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A Systematic Review of the Bottom/Base of the Pyramid Literature: Cumulative Evidence and Future Directions

  • Krzysztof DembekEmail author
  • Nagaraj Sivasubramaniam
  • Danielle A. Chmielewski
Original Paper

Abstract

Sixteen years ago, Prahalad and Hart (Strategy + Business 26:2–14, 2002) introduced the possibility of both profitably serving the poor and alleviating poverty. This first iteration of the Bottom/Base of the Pyramid approach (known as BoP 1.0) focused on selling to the poor. In 2008, after ethical criticisms leveled at it, the field moved to BoP 2.0, instead emphasizing business co-venturing. Since 2015, we have witnessed some calls for a new iteration (BoP 3.0), with the focus broadening to a more sustainable development approach to poverty alleviation. In this paper, we seek to answer the question: How has the BoP approach evolved over the past 16 years, and has it delivered on its early promise? We conducted a systematic review of 276 papers published in journals in this period, utilizing a rigorous correspondence analysis method to map key trends, and then further examined the 22 empirical studies conducted on the BoP approach. Our results suggest that the field has evolved, passing through a number of trends and coming full circle—with our analysis pointing to more recent BoP literature emphasizing similar themes to those espoused in the initial BoP iteration (i.e., treating the BoP as consumers), rather than reflecting the principles espoused in either BoP 2.0 or BoP 3.0. Our analysis also points to a lack of clear evidence that the BoP concept has delivered on its promise either to businesses (that they can serve BoP markets profitably) or to BoP participants (that involvement by multinational corporations will help alleviate poverty).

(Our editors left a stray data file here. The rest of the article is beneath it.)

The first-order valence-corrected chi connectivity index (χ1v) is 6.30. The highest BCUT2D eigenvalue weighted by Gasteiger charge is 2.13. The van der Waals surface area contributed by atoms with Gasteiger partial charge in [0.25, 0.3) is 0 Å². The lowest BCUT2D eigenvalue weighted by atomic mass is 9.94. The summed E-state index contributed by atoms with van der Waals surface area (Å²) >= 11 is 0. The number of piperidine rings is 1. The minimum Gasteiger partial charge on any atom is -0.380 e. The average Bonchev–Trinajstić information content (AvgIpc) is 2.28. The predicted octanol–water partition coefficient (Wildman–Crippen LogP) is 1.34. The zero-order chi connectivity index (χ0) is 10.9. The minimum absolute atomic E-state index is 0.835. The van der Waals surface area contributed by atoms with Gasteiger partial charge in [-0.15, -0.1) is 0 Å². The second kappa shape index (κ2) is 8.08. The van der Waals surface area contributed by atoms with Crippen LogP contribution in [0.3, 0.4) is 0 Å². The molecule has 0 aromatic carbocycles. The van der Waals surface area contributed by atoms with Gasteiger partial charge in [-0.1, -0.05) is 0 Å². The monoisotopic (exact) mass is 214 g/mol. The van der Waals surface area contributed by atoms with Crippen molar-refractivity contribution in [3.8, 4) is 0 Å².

Keywords

Bottom/base of the pyramid Correspondence analysis Developing countries Multinational corporations Poverty alleviation 

Notes

Compliance with Ethical Standards

Conflict of interest

All authors declare they have no conflicts of interests.

Supplementary material

10551_2019_4105_MOESM1_ESM.docx (130 kb)
Supplementary material 1 (DOCX 129 KB)

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Copyright information

© Springer Nature B.V. 2019

Authors and Affiliations

  • Krzysztof Dembek
    • 1
    • 2
    Email author
  • Nagaraj Sivasubramaniam
    • 3
  • Danielle A. Chmielewski
    • 2
  1. 1.Centre for Social Impact SwinburneSwinburne University of TechnologyHawthornAustralia
  2. 2.Department of Management and MarketingUniversity of MelbourneParkvilleAustralia
  3. 3.Palumbo Donahue School of BusinessDuquesne UniversityPittsburghUSA

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